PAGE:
[drawr for 1, 2; draw-er for 3–6]


a sliding, lidless, horizontal compartment, as in a piece of furniture, that may be drawn out in order to gain access to it.
drawers, (used with a plural verb) an undergarment, with legs, that covers the lower part of the body.
a person or thing that draws.
Finance. a person who draws an order, draft, or bill of exchange.
Metalworking. a person who operates a drawbench.
a tapster.

Origin of drawer

1300–50, 1580–90 for def 1, 1560–70 for def 2; Middle English; see draw, -er1
Related formspre·draw·er, nounre·draw·er, noun
Dictionary.com Unabridged Based on the Random House Unabridged Dictionary, © Random House, Inc. 2019

Related Words for drawers

underwear, panties, pants, bloomers, shorts

Examples from the Web for drawers

Contemporary Examples of drawers

Historical Examples of drawers

  • In a word, I had nothing on me but my drawers and a flannel shirt.

    Ned Myers

    James Fenimore Cooper

  • There were a few chairs, and a chest of drawers bearing a gilt-framed mirror.

    Casanova's Homecoming

    Arthur Schnitzler

  • Drawers and chests at "Gunn's" had been thick strewn with lavender for half a century.

  • There must be hewers of wood and drawers of water, and the dishes ought to be washed.

  • Gilbert took an armful of shirts from the chest of drawers and dropped them into the trunk.

    Changing Winds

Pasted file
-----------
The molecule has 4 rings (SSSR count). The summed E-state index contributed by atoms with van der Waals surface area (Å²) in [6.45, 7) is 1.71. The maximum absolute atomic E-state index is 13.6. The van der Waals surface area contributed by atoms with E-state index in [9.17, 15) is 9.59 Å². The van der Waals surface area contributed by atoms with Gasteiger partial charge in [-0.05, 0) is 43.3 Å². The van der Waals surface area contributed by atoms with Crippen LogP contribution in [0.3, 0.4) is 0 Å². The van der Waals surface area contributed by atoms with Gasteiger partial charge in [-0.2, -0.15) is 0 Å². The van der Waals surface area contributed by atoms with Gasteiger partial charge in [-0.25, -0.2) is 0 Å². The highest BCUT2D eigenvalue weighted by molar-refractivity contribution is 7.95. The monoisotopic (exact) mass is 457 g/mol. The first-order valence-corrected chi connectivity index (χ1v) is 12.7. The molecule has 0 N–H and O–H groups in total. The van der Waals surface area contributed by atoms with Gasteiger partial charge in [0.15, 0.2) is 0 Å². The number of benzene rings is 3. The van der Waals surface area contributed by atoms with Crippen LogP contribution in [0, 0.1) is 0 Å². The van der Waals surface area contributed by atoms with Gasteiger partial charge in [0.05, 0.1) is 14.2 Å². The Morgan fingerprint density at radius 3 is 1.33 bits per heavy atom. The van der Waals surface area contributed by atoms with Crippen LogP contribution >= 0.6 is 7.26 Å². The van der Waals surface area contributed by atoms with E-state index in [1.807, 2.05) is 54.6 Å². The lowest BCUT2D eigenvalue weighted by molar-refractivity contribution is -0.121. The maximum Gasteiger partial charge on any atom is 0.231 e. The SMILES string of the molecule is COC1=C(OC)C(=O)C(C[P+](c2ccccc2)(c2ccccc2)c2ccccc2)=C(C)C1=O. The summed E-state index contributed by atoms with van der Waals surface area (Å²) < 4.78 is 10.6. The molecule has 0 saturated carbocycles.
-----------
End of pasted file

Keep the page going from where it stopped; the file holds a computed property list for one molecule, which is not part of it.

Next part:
St. John G. Ervine

British Dictionary definitions for drawers


pl n

a legged undergarment for either sex, worn below the waistAlso called: underdrawers



a person or thing that draws, esp a draughtsman
a person who draws a chequeSee draw (def. 15)
a person who draws up a commercial paper
archaic a person who draws beer, etc, in a bar
(drɔː) a boxlike container in a chest, table, etc, made for sliding in and out
Collins English Dictionary - Complete & Unabridged 2012 Digital Edition © William Collins Sons & Co. Ltd. 1979, 1986 © HarperCollins Publishers 1998, 2000, 2003, 2005, 2006, 2007, 2009, 2012

Word Origin and History for drawers

1560s, garments that are pulled (or "drawn") on; see draw (v.).



mid-14c., agent noun from draw (v.). Attested from 1570s in sense of a box that can be "drawn" out of a cabinet.

Online Etymology Dictionary, © 2010 Douglas Harper

Idioms and Phrases with drawers


see top drawer.

The American Heritage® Idioms Dictionary Copyright © 2002, 2001, 1995 by Houghton Mifflin Harcourt Publishing Company. Published by Houghton Mifflin Harcourt Publishing Company.